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Nanotechnologies – Carbon nanotubes

By Damir Beciri
One Comment7 May 2009

nanotube-closeup.jpgThe discovery of nanotubes remains a debatable issue, especially because several scientists involved in the research could be likely candidates for the Nobel Prize. A large percentage of academic and popular literature attributes the discovery of hollow, nanometer-size tubes composed of graphitic carbon to Sumio Iijima of NEC in 1991. Carbon nanotubes have been produced and observed under a variety of conditions prior to 1991 by various scientists ever since 1952 in Soviet Union.Fullerenes and carbon nanotubes are not necessarily products of high-tech laboratories; they are commonly formed in such everyday processes such as ordinary flames, produced by burning methane, ethylene, and benzene. Furthermore they have been found in soot from both indoor and outdoor air. However, naturally produced nanotubes can be highly irregular in size and quality because of the uncontrolled environment in which they are produced.

There are many different techniques which are used to produce nanotubes in sizeable quantities. Among most accepted are arc discharge, laser ablation, high pressure carbon monoxide (HiPCO), and chemical vapor deposition (CVD). Most of these processes take place in vacuum or with process gases. CVD growth of carbon naotubes can occur in vacuum or at atmospheric pressure. Advances in catalysis and continuous growth processes are making carbon nanotubes more commercially viable.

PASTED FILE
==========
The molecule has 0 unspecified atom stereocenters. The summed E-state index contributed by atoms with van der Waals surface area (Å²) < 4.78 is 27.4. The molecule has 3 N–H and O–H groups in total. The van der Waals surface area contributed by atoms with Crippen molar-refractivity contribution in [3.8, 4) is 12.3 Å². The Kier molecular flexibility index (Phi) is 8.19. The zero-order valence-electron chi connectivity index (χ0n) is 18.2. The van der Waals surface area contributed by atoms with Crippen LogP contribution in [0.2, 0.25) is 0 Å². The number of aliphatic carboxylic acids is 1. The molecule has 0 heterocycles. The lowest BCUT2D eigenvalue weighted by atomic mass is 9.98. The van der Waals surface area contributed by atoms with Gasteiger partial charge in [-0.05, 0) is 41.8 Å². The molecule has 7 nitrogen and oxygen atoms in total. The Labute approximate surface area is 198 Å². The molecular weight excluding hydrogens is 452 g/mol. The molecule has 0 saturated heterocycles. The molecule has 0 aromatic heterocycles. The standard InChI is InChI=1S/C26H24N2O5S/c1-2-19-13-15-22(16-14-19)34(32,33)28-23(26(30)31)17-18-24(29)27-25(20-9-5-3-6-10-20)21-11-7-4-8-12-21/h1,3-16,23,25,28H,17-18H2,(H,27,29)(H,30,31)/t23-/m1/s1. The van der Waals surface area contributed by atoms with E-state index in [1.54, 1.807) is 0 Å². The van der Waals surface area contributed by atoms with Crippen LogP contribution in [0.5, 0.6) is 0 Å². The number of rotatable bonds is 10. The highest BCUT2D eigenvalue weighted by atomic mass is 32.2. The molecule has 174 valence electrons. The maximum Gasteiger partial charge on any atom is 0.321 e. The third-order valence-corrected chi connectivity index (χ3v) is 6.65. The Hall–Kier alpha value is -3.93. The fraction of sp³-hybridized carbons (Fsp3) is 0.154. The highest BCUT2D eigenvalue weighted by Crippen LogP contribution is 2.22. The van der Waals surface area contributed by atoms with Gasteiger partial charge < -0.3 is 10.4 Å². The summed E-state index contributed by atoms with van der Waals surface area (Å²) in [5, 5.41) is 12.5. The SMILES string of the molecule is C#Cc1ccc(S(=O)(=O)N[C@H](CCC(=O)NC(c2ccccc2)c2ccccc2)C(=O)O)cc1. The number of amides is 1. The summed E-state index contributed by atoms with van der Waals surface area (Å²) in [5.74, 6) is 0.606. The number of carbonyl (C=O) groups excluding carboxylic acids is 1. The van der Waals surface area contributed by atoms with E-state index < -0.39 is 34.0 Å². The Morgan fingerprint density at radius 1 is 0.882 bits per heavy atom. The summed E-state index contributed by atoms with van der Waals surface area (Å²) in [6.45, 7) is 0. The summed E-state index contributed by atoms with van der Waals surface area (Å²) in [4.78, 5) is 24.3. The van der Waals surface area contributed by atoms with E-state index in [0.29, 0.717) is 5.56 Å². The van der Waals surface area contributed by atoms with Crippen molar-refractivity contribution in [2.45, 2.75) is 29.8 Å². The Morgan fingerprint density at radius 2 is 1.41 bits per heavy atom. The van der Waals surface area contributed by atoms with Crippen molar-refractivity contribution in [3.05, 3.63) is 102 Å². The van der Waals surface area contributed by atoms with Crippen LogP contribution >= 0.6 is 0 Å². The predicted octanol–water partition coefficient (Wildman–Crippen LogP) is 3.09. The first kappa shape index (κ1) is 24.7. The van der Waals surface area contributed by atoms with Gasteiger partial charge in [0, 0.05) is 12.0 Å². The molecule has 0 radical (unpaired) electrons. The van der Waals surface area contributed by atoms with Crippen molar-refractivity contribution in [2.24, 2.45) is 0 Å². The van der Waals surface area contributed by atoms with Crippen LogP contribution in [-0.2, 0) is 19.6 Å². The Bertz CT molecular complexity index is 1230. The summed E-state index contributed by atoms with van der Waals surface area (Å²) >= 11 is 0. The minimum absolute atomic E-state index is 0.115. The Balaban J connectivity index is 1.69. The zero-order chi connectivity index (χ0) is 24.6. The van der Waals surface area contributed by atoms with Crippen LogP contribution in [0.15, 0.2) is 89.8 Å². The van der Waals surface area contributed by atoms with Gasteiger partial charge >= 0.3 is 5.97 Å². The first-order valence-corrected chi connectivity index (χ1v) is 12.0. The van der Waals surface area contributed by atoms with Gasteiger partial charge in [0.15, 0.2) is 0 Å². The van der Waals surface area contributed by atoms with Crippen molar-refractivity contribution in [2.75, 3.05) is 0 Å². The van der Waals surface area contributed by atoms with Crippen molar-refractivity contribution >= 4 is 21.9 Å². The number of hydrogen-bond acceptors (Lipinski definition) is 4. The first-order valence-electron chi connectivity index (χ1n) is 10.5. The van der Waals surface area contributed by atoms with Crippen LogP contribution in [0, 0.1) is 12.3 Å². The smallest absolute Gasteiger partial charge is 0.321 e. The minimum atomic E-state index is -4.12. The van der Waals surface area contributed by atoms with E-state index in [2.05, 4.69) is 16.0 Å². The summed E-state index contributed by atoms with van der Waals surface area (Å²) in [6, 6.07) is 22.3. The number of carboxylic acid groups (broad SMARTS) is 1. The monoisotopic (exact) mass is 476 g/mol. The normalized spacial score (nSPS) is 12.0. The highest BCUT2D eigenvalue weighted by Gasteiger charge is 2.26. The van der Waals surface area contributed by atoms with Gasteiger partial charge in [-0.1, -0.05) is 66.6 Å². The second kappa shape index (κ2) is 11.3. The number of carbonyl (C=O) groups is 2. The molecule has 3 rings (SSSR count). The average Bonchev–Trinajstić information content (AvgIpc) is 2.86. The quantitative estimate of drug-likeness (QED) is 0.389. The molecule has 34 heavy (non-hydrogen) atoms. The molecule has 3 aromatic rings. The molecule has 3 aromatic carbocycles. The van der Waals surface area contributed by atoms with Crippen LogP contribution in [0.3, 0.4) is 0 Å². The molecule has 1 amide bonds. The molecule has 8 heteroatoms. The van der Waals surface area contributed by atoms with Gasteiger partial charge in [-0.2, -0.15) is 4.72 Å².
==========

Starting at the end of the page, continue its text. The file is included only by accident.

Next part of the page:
Carbon nanotubes (CNTs) are allotropes of carbon with a nanostructure that can have a length-to-diameter ratio of up to 28,000,000:1, which is considerably larger than any other material. These cylindrical carbon molecules have novel properties that make them potentially useful in many applications in nanotechnology, electronics, optics and other fields of materials science, as well as potential uses in architectural fields. They exhibit extraordinary strength and unique electrical properties, and are efficient conductors of heat. Their final usage, however, may be limited by their potential toxicity.

A study named “Direct imaging of single-walled carbon nanotubes in cells led by Alexandra Porter from the University of Cambridge shows that CNTs can enter human cells and accumulate in the cytoplasm, causing cell death.

A group of other studies collectively show that regardless of the process by which CNTs were synthesized and the types and amounts of metals they contained, CNTs were capable of producing inflammation, microscopic nodules, fibrosis, and biochemical/toxicological changes in the lungs.

The needle-like fiber shape of CNTs, similar to asbestos fibers, raises fears that widespread use of carbon nanotubes may lead to cancer of the lining of the lungs often caused by exposure to asbestos.

Despite those facts researchers invest a lot of their resources into the development of technologies which rely on nanotubes. The technology is used in many applications such as nanotechnology, electronics, optics and other fields of materials science, as well as potential uses in architectural fields.